Thursday, March 20, 2008

Entering the Second Half of the Seventeenth Year of Our Iraq War

Our war against Iraq began on July 25, 1990, when our Ambassador to Iraq, April Glaspie, upon written instructions from her boss, Secretary of State James Baker - instructions that have since disappeared - told Saddam Hussein, "We have no opinion on your Arab-Arab conflicts, such as your dispute with Kuwait."

A week later, as Baker hoped, Saddam invaded Kuwait. Soon afterward, American and allied airpower began bombing Iraqi forces. Early in 1991 the allied forces invaded Iraq and cleared Kuwait of Iraqi forces. From then until March, 2003, American and British air forces continued to bomb Iraq. On March 19, 2003, the present phase of this longest American war began.

The United States Air Force, in FY 1992 budget battles with our other armed forces, bragged to congress that we had killed "a quarter million Iraqis" during the 1990-1991 phase of the war. Between the end of ground hostilities then and the beginning of the 2003 invasion and occupation of Iraq, the United Nations claims a further 500,000 or more Iraqis died from health problems brought about by the initial and continued bombing of Iraqi public health infrastructure. Most of these civilians died during the Clinton administration.

Additionally, a further 250,000 Iraqis were killed by Saddam's forces after they rebelled in reaction to George Bush I's treacherously false promise to come to their aid.

In the present phase of the Iraq War, which began five years ago yesterday, almost 1,200,000 Iraqis have died. At least that many have been severely injured. Two million Iraqis are internally displaced, and almost that many Iraqis have left the country.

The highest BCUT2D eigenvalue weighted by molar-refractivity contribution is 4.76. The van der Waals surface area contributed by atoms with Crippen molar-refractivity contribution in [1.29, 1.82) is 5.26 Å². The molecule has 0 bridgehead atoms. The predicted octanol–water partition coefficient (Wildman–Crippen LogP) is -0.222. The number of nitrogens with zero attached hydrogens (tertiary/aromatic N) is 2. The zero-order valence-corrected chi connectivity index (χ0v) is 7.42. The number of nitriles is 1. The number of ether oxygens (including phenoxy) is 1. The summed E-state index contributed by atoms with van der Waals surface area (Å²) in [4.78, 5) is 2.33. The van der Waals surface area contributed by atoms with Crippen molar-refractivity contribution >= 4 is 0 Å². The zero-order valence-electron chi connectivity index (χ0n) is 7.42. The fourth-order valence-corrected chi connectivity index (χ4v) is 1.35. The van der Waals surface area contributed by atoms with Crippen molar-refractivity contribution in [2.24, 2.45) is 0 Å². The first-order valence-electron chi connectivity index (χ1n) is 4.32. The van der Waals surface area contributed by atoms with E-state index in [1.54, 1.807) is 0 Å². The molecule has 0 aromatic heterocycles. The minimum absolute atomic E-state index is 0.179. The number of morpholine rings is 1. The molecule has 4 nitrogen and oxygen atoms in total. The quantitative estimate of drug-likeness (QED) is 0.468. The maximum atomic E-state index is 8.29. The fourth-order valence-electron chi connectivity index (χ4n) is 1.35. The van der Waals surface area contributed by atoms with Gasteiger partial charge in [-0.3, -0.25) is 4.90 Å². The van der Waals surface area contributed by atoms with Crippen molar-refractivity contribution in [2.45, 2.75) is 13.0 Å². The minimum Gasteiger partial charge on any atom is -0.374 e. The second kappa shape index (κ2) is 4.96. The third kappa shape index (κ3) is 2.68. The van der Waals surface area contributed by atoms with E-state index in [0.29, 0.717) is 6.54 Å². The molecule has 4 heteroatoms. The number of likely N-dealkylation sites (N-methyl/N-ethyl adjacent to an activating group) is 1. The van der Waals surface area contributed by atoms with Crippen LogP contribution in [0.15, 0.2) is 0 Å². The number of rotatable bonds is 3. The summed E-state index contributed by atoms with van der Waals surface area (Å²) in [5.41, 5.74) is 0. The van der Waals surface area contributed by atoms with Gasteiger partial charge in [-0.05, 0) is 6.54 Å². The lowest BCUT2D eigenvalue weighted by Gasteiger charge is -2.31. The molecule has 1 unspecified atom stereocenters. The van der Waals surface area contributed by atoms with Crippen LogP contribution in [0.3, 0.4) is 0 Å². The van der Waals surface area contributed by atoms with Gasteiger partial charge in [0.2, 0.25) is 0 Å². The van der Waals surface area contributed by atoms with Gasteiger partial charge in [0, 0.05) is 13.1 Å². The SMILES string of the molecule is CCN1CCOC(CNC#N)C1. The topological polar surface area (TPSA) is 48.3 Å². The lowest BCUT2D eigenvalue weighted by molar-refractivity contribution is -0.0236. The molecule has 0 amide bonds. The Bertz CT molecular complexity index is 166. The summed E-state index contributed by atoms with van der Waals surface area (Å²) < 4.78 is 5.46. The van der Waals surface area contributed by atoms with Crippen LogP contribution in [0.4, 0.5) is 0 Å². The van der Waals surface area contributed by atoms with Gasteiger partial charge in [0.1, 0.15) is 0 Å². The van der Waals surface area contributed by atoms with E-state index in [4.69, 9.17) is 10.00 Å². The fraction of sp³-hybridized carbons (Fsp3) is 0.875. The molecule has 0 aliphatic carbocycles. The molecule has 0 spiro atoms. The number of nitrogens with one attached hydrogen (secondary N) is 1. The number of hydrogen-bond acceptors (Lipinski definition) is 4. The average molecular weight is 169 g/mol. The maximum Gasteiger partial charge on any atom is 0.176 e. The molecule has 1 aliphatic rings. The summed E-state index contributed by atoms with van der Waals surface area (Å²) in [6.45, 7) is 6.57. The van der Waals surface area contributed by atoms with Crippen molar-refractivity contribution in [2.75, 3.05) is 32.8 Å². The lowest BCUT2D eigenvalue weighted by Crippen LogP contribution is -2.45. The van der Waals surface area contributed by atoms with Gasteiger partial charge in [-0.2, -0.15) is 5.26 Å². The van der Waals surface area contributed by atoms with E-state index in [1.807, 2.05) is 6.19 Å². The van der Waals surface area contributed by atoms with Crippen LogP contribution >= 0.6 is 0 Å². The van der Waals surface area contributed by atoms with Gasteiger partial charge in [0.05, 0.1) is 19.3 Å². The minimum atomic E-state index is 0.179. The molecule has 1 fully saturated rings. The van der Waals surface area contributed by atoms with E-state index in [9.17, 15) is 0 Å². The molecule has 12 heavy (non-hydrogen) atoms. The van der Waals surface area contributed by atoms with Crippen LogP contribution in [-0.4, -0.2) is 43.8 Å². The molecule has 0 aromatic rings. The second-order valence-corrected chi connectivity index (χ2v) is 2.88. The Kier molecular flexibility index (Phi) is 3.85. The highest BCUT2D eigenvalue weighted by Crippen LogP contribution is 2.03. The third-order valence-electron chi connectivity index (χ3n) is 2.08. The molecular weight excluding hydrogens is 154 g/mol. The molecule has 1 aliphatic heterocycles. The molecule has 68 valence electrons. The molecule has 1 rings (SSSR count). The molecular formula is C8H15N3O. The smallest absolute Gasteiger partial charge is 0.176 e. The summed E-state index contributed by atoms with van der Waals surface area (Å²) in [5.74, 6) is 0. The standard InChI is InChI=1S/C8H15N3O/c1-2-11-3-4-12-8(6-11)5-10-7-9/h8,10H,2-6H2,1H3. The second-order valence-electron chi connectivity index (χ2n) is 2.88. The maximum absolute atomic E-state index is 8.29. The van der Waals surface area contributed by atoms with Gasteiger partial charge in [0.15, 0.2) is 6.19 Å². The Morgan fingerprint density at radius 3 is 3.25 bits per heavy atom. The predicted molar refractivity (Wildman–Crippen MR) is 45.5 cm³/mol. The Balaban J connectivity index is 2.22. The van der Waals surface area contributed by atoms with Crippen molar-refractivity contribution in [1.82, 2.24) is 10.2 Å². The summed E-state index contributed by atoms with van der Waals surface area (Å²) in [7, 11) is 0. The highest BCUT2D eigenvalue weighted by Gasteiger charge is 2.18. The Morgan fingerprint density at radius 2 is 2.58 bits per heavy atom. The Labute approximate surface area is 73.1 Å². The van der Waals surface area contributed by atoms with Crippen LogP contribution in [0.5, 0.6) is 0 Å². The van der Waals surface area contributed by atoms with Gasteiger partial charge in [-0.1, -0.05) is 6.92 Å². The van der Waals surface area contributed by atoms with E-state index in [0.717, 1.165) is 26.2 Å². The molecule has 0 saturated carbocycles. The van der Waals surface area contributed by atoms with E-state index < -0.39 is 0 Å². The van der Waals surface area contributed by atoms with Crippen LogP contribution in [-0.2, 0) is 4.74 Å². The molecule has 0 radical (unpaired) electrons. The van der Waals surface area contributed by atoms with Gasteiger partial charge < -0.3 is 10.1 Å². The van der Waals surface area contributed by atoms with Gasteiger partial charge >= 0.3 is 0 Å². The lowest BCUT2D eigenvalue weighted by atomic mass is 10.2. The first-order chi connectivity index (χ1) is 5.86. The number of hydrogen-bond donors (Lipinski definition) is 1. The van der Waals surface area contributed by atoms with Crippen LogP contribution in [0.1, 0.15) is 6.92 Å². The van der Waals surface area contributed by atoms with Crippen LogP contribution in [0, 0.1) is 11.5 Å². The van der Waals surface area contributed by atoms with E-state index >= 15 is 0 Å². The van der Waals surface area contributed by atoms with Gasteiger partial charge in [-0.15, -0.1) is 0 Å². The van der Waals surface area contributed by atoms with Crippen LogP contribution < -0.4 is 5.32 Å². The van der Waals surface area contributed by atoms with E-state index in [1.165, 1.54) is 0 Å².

That's 7.4 million casualties. Almost 30% of the population. Even the German invasion of the USSR between 1941 and 1945 didn't create such a high population percentage of casualties. Only the Nazi invasion and genocidal occupation of Poland from 1939 to 1945 was worse in recent history.

Before the war, Iraqi Christians were prominent in all aspects of Iraqi life. Now over 90% of them are refugees. Before the war, Iraqi females were the most highly educated women in the Middle East outside of Israel. Now, a very high percentage of educated Iraqi females have either left the country, or have been killed or disfigured. Their chances for a higher education or satisfactory employment have been reduced to almost nil.

All our major national level politicians blame all of this, including the current dysfunctional state of Iraq's government on the Iraqis. No existing mainstream narrative looks at the situation there from a perspective remotely resembling what you've read above.

1 comment:

clark said...

you describe this in an intelligent way, by making the point that it didn't go away during the clinton years. i was always a bill clinton fan [maybe until very recently with his a bit over-the-top comments about how much the candidates love/hate america] but the fact is the sanctions and containment led to huge damage, loss of life and an erosion of civil society. i don't know if even obama will be strong enough to get us to do the right thing, get the hell out of there and stop building the permanent bases.